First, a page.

I grew up in Stockton, California. It’s right in the middle of the long Central Valley that runs through the middle of the state; it’s about an hour-and-a-half drive northeast of the Bay Area, or a 45-minute drive south of Sacramento. “I’ve driven through there,” people often tell me. Rarely anybody knows much about it though, if they aren’t from California, despite its being a perennial favorite for top slots in Forbes’ America’s Most Miserable Cities list (#1 in 2009 and 2011!) and occasionally making the front-page of The New York Times for its economic woes (housing bubble, city government going bankrupt, and so on).
The reason you probably don’t know much about it is because there isn’t a whole lot to say, and certainly very little to romanticize. It doesn’t have a “company town gone bust” story (e.g. Flint), or a “former grandeur gone to squalor” (e.g. Baltimore), and nobody makes national commercials using it as some kind of comeback story (e.g. Detroit). It’s a medium-sized American city that has many of the problems of other medium-sized American cities, just more so. It’s problematic mixture of bad economy, crime, and mundanity isn’t glamorous, and it doesn’t fit into any of the well-worn American archetypes.
But we did have a school shooting. On January 17, 1989, a disturbed loner, Patrick Purdy, brought a Chinese-made AK-47 to the Cleveland Elementary School and started firing. He killed five children and wounded 30 others, including one teacher. He then killed himself. The victims were mostly from Cambodia and Vietnam — Stockton is one of the major hubs for South Asian refugees.
I didn’t go to Cleveland Elementary; I was on the other side of town. I want to make explicit that I’m not trying to co-opt any tragedy, whether the one at Sandy Hook or at Cleveland, nor am I claiming any special knowledge of these things. But I remember the day pretty clearly. Not out of horror — I don’t think I was old enough to really process horror very well — but just out of awe. How does one live in a city, or in a world, where this sort of thing happens? What do you, as a kid, even think of in such a situation? (I didn’t know much about my own mortality at age 8, so that didn’t really factor into it.)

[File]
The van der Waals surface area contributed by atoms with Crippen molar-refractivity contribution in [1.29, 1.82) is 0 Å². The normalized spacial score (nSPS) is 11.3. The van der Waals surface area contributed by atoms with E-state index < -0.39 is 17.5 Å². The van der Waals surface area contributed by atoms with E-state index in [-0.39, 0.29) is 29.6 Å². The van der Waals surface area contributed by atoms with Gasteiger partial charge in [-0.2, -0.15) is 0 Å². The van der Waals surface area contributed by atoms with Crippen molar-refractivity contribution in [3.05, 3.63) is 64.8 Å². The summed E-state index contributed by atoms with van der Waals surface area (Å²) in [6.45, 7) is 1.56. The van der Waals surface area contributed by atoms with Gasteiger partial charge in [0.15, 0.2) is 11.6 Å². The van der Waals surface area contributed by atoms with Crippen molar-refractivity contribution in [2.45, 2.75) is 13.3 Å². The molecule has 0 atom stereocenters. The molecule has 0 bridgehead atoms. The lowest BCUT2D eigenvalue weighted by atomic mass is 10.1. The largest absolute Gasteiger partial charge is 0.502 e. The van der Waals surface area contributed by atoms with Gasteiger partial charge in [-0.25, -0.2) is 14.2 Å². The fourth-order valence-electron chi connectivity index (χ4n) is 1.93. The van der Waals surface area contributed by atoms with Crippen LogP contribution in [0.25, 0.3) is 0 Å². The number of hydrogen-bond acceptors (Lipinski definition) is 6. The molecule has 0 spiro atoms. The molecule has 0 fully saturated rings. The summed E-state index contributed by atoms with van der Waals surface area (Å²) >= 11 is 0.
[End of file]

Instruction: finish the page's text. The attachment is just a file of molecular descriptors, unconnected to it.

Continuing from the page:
Stockton was in the national news — as always, just for something awful. Michael Jackson visited the city to show support for the children at Cleveland (very eighties). The state passed an assault weapons ban, part of a longer push for the Congressional assault weapons ban that was passed in 1994, and was allowed to lapse in 2004. The same ban that they are talking about revisiting today, as a result of Sandy Hook. As Michael Herr put it, “Those who remember the past are condemned to repeat it too, that’s a little history joke.”
But, to circle back, after the Cleveland massacre, all of the elementary schools in my town had “guy on campus with a gun” drills. Specifically, if the adult “yard duty” dropped to one knee and blew a whistle in three, long tones, we were all supposed to hit the deck. This wasn’t something we were just told, or that teachers had contingency plans for — we practiced it. I can remember this pretty vividly. It was our “Duck and Cover,” I suppose.